by the end of this year. but, guys, that has been drowned out completely with what happened with the tweet as well as with this interview with "the new york times." >> phil lebeau, thank you. in it musk shares, it's not been great, i've had friends which by who are really concerned in the interview elon musk also reveals details about his stress level and lack of sleep. saying it's often a choice of no sleep and amben, and that he's not taken longer than a week off work since 2001. here to talk more about the toll of being a ceo, the toll that can take is the global head of the johnson & johnson human head institute. have you ever seen anything like this >> i think what musk has done is illuminate an issue many feel. the ceo role is a highly visible
role, there's tremendous stress in it. and over the last five years that stress has grown, pressure from activists, shareholders, short sellers. with that visibility, though, there's incredible isolation it's difficult to share what's going on in a way you feel people can have empathy and you can trust them i think in a way what's being shared today is courageous, transparent in terms of what he's feeling but we work with leaders across the world who would express these very same sentiments that role has changed dramatically and the prep operation for that role hasn't kept up with it. >> you're reaching out to your executives and trying to provide some emotional support what's the program like? are we talking nine pages and you show them -- what are you doing to help your executive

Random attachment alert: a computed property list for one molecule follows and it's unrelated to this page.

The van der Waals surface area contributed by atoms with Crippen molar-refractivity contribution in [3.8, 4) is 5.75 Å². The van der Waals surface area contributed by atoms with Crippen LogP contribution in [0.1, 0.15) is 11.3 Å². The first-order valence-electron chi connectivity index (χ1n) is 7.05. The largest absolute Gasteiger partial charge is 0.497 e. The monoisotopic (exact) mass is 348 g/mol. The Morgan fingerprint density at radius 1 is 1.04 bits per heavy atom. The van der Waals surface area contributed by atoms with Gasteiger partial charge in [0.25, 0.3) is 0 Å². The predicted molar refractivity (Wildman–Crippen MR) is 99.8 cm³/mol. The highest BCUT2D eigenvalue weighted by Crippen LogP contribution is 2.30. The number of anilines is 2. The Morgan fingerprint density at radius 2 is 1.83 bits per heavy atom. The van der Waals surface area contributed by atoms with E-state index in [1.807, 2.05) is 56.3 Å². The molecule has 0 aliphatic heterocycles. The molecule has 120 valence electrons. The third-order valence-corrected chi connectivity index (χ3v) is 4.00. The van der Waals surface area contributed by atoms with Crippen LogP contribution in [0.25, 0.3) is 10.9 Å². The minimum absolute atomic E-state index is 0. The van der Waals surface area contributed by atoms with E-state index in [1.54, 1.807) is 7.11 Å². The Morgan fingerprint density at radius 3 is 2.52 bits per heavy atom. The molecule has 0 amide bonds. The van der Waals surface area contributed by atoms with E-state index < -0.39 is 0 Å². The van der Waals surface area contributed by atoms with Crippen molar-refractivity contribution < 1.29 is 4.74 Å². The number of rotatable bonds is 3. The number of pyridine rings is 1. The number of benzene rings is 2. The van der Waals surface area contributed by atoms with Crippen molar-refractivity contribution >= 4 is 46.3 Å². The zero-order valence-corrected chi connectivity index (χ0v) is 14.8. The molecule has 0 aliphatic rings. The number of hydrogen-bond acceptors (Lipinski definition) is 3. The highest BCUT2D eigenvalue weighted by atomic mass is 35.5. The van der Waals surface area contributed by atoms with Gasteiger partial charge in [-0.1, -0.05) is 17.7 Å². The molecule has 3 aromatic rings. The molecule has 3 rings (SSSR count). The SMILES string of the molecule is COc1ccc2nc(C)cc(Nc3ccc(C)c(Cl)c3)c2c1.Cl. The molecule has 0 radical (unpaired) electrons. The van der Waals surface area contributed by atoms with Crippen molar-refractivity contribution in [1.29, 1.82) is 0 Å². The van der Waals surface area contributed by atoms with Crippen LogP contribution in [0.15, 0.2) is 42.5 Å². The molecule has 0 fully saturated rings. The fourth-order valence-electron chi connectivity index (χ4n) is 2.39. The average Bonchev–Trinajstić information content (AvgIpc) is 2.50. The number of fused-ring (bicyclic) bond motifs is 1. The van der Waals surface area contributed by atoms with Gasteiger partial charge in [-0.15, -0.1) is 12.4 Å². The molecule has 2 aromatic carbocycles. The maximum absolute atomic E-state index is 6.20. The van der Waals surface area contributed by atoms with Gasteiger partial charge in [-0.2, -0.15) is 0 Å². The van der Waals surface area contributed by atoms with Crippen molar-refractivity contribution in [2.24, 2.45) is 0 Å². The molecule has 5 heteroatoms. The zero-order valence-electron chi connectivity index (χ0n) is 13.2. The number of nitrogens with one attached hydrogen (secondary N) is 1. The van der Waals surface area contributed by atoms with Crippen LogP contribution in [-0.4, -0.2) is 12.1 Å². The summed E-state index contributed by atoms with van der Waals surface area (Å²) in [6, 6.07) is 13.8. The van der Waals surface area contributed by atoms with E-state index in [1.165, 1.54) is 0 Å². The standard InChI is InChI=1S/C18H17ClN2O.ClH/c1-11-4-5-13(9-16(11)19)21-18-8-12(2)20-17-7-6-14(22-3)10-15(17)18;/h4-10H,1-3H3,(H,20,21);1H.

snz. >> i start with the insight the game has changed and there has to be a radically different approach not only with the leaders themselves but how boards are preparing the leaders for these roles. think about the number of leaders in the last 24 months who have stepped down from their roles. how many have stepped down because of how they're performed or how they show up. how they show up is a big part of it, and the program lead build addresses the whole person >> and more time with the family how many times have we heard that paul ryan, the speaker of the house, more time with the family isn't that kind of a metaphor for i've had it, folks >> very common so there has to be a whole person approach to this. it's always been about what results have you driven in q3 or q4 but the truth is if that leader isn't showing up physically well, if the mental emotional